The geometrical constraints described will not give you a worse image from a high resolution sensor than from a lower resolution when they are both output to the same size. What it does mean is that you may not get the full or even any advantage of the higher density sensor if the conditions are not right. If the conditions are right - good lighting, high shutter speed for a moving subject or good tripod for a static at low speeds, and a good wide lens, the higher resolution sensor will give better images that can be used at larger output size or greater cropping. Whether it will be of any advantage to you personally, that is another matter.
 

Fischer

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Mar 17, 2020
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Magazine covers are dimensionally small and their absolute numbers are declining, so I don't think they're a good measure of what resolution is appropriate.

When you think in 2D, a 90MP image is just over twice the size of a 20MP image in width and height which would give fabulous croppability.
If you look at older photo-sharing sites where the majority of pictures are in the 4-8 MPIX range you will jump at the chance to get a 90 MPIX camera before its too late.
 

Joules

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What I'd also love to see Canon do is also allow higher FPS with the crop-sensor mode, it would be sweet if a 90mp camera could do 20+ FPS when in a 34mp crop mode. I know Canon hasn't done something like that yet though, and I don't blame them if their goal is to not muddy the waters about which specs are available when.
Somebody probably has already told that to you, but:

The M6 II does 14 FPS 32 MP mechanical and has a 30 FPS 18 MP electronic crop mode (which even saves pictures from before you press the release). So they have absolutely done this already and honestly I am surprised we didn't get that on the R5. The next M body will certainly have it as well if it is the rumored higher end one.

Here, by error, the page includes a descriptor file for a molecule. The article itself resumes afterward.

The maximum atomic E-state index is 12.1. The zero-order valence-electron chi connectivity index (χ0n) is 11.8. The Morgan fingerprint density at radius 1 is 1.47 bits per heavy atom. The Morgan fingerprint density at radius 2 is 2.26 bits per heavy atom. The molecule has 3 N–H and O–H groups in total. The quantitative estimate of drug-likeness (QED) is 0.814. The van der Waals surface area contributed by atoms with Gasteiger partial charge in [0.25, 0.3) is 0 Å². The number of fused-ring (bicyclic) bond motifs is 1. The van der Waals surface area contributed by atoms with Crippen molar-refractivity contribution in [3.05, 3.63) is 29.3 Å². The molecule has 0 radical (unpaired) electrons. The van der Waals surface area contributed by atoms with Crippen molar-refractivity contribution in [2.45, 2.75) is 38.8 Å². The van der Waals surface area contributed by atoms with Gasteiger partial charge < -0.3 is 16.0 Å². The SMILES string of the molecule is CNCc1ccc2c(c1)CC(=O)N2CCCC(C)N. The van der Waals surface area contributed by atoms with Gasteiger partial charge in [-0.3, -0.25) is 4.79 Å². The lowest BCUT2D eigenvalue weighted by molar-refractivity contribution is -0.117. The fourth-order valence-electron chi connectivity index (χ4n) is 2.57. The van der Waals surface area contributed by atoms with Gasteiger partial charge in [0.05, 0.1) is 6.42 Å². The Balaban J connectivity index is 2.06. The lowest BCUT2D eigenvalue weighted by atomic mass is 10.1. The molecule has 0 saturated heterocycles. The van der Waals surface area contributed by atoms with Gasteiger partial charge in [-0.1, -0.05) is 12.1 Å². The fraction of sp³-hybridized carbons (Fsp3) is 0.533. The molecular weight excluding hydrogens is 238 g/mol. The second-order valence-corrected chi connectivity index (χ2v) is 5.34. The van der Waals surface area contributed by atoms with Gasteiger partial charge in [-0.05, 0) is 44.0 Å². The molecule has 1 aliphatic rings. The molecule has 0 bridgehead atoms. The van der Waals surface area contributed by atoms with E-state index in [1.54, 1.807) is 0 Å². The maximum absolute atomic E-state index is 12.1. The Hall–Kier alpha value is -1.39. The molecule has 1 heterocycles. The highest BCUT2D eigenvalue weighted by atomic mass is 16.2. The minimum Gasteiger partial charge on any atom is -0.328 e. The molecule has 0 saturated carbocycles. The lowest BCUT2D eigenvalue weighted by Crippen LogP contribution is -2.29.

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Dec 19, 2018
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Everyone is talking about the specs of the camera bodies, but Canon has done a superb job improving their lens lineup with so many high quality RF lenses. I wonder how many MP the new lenses can resolve?
 

Hector1970

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Mar 22, 2012
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Hopefully it’s buffer will be able to cope with the file size. My 5DSR is very slow. If you take a number of shots together you have to wait a few seconds to see them on the screen. This can be frustrating at times. I just hope if they produce such a high mp camera that it can cope. It just needs a reasonable FPS that it can easily cope with. Crop mode that can be visualised through the eyepiece would be useful to check focusing.They should just leave the video at 4K.
 
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docsmith

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So, just thinking about this a bit more, when the 5Ds/sR came out, the ISO was limited. I've always thought that it was limited as Canon's file size increases with increasing ISO. Using the R5 as the basis here at ISO 100, the 45 MP RAW files are 51.6 MP (using TDP review as reference), ISO 12,800 the file size is 66.4 MP, and ISO 102,400 the file size is 79 MP.

I suspect that FPS decreases with increasing ISO, but I have not seen that confirmed. But, assuming that the R5 can do 20 fps at ISO 12,800, then the throughput it can handle is 1,328 MB/sec. Playing with the math, if the 90 MB (I still suspect this is the 82.5 MP scaled up from the 90D/M6 II) file size is ~1.5x the resolution size in MP, that would be 135 MB per image at ISO 12,800. Divide 1,328/135 and we are looking at just under 10 fps.

If this had 10 fps with mechanical shutter and say the ability to go faster in crop mode maybe CRAW, limit it to ISO 12,800, and that is a heckuva camera. For those concerned about file size (which includes me, to an extent) CRAW is impressive.

I would have to do some mental gymnastics as to why I (personally) would need this many MP as I am very happy with the 30 MP on my 5DIV. But, still...I like options.